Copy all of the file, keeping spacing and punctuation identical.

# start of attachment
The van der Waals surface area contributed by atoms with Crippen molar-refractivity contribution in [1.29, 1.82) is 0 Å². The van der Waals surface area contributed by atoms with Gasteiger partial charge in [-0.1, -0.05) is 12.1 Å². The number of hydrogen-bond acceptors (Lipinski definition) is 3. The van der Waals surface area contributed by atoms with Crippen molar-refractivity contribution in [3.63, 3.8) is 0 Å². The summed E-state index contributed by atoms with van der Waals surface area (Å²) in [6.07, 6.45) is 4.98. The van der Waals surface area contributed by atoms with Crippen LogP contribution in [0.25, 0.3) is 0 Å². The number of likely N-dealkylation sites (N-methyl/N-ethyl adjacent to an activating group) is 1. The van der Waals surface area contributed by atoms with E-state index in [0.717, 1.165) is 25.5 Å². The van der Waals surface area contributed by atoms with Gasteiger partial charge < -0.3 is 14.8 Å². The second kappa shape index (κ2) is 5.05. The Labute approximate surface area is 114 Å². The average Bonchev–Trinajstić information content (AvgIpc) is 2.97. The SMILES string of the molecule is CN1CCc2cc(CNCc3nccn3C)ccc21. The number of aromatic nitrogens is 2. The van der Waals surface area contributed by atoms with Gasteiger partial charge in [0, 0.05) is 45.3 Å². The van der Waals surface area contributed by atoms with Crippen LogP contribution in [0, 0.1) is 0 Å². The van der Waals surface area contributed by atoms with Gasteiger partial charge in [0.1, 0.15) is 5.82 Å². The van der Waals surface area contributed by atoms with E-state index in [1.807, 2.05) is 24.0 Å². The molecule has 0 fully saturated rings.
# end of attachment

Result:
The van der Waals surface area contributed by atoms with Crippen molar-refractivity contribution in [1.29, 1.82) is 0 Å². The van der Waals surface area contributed by atoms with Gasteiger partial charge in [-0.1, -0.05) is 12.1 Å². The number of hydrogen-bond acceptors (Lipinski definition) is 3. The van der Waals surface area contributed by atoms with Crippen molar-refractivity contribution in [3.63, 3.8) is 0 Å². The summed E-state index contributed by atoms with van der Waals surface area (Å²) in [6.07, 6.45) is 4.98. The van der Waals surface area contributed by atoms with Crippen LogP contribution in [0.25, 0.3) is 0 Å². The number of likely N-dealkylation sites (N-methyl/N-ethyl adjacent to an activating group) is 1. The van der Waals surface area contributed by atoms with E-state index in [0.717, 1.165) is 25.5 Å². The van der Waals surface area contributed by atoms with Gasteiger partial charge < -0.3 is 14.8 Å². The second kappa shape index (κ2) is 5.05. The Labute approximate surface area is 114 Å². The average Bonchev–Trinajstić information content (AvgIpc) is 2.97. The SMILES string of the molecule is CN1CCc2cc(CNCc3nccn3C)ccc21. The number of aromatic nitrogens is 2. The van der Waals surface area contributed by atoms with Gasteiger partial charge in [0, 0.05) is 45.3 Å². The van der Waals surface area contributed by atoms with Crippen LogP contribution in [0, 0.1) is 0 Å². The van der Waals surface area contributed by atoms with Gasteiger partial charge in [0.1, 0.15) is 5.82 Å². The van der Waals surface area contributed by atoms with E-state index in [1.807, 2.05) is 24.0 Å². The molecule has 0 fully saturated rings.